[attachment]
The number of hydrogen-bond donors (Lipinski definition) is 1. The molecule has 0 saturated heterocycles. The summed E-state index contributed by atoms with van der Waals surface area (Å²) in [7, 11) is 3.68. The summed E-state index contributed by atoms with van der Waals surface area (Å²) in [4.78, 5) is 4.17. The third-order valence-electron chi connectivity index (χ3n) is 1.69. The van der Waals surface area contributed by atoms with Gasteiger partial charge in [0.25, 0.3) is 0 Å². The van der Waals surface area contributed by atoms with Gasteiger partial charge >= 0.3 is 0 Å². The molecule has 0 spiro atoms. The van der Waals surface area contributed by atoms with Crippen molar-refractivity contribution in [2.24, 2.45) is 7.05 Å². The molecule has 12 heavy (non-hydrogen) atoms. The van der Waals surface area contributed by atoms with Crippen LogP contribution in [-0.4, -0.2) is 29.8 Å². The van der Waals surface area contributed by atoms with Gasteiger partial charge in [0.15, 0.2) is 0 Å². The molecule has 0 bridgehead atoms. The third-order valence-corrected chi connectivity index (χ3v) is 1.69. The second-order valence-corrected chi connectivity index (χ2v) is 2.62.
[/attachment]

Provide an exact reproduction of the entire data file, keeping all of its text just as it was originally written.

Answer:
The number of hydrogen-bond donors (Lipinski definition) is 1. The molecule has 0 saturated heterocycles. The summed E-state index contributed by atoms with van der Waals surface area (Å²) in [7, 11) is 3.68. The summed E-state index contributed by atoms with van der Waals surface area (Å²) in [4.78, 5) is 4.17. The third-order valence-electron chi connectivity index (χ3n) is 1.69. The van der Waals surface area contributed by atoms with Gasteiger partial charge in [0.25, 0.3) is 0 Å². The van der Waals surface area contributed by atoms with Gasteiger partial charge >= 0.3 is 0 Å². The molecule has 0 spiro atoms. The van der Waals surface area contributed by atoms with Crippen molar-refractivity contribution in [2.24, 2.45) is 7.05 Å². The molecule has 12 heavy (non-hydrogen) atoms. The van der Waals surface area contributed by atoms with Crippen LogP contribution in [-0.4, -0.2) is 29.8 Å². The van der Waals surface area contributed by atoms with Gasteiger partial charge in [0.15, 0.2) is 0 Å². The molecule has 0 bridgehead atoms. The third-order valence-corrected chi connectivity index (χ3v) is 1.69. The second-order valence-corrected chi connectivity index (χ2v) is 2.62.